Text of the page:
Postpartum depression is very real, but what really goes on inside the brain to contribute to this condition? Researchers are trying to figure this out, and rats may be providing some answers!

New research may explain why certain antidepressants are effective in treating postpartum depression. By working with laboratory rats that model postpartum depression, researchers found that the animals that experienced chronic stress during pregnancy were more likely to show depression after giving birth. They also found that certain areas of the brain involved in the reward system were affected in these animals. It makes sense- if things that are supposed to make you happy seem less rewarding, you are probably feeling depressed.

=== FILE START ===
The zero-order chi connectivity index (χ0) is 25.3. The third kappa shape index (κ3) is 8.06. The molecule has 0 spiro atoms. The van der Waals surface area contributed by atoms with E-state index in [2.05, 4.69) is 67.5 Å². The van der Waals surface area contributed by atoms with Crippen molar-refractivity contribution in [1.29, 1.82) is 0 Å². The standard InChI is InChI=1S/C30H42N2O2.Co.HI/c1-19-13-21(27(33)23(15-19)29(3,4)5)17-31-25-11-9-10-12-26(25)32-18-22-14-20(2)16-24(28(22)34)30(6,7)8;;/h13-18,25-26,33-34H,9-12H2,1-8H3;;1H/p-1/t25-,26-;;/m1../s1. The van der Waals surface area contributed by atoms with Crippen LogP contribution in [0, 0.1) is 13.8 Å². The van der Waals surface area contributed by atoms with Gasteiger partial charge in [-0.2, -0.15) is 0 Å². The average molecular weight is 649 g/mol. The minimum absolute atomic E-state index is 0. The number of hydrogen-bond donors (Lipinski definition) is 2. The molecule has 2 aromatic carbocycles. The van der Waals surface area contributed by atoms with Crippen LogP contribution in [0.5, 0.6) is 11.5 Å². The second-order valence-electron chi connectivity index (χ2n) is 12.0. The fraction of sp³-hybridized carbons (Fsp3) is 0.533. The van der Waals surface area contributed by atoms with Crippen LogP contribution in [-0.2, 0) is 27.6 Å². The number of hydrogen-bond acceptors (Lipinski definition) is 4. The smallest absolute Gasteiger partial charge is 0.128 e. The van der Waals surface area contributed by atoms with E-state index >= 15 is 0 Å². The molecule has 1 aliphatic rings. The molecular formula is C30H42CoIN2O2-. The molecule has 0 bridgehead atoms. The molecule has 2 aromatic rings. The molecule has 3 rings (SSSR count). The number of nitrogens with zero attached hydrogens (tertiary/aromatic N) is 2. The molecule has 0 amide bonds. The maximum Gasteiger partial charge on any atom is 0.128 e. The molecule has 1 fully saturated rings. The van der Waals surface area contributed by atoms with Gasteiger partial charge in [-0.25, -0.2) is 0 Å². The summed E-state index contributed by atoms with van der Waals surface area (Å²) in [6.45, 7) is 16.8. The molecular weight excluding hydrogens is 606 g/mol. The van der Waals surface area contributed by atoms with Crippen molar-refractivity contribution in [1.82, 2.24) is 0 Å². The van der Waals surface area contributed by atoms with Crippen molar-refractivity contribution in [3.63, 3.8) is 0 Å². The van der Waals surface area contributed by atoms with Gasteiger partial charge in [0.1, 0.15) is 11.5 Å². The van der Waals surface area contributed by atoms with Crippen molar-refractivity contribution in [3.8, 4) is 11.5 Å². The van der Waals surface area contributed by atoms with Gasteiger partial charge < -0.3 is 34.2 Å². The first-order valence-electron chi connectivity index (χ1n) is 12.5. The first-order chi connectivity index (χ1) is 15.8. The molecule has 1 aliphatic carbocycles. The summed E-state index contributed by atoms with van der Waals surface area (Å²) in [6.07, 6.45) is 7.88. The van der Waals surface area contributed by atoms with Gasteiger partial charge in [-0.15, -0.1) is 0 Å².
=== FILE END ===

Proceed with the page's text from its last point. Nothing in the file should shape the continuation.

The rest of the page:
After giving these rats Citalopram, an antidepressant that is often prescribed to women with postpartum depression, researchers found that the abnormal brain structures returned to normal and that they weren’t showing symptoms of depression!

Hopefully, these rats will help researchers understand the specific brain changes that contribute to postpartum depression in humans. Read more about this research here.

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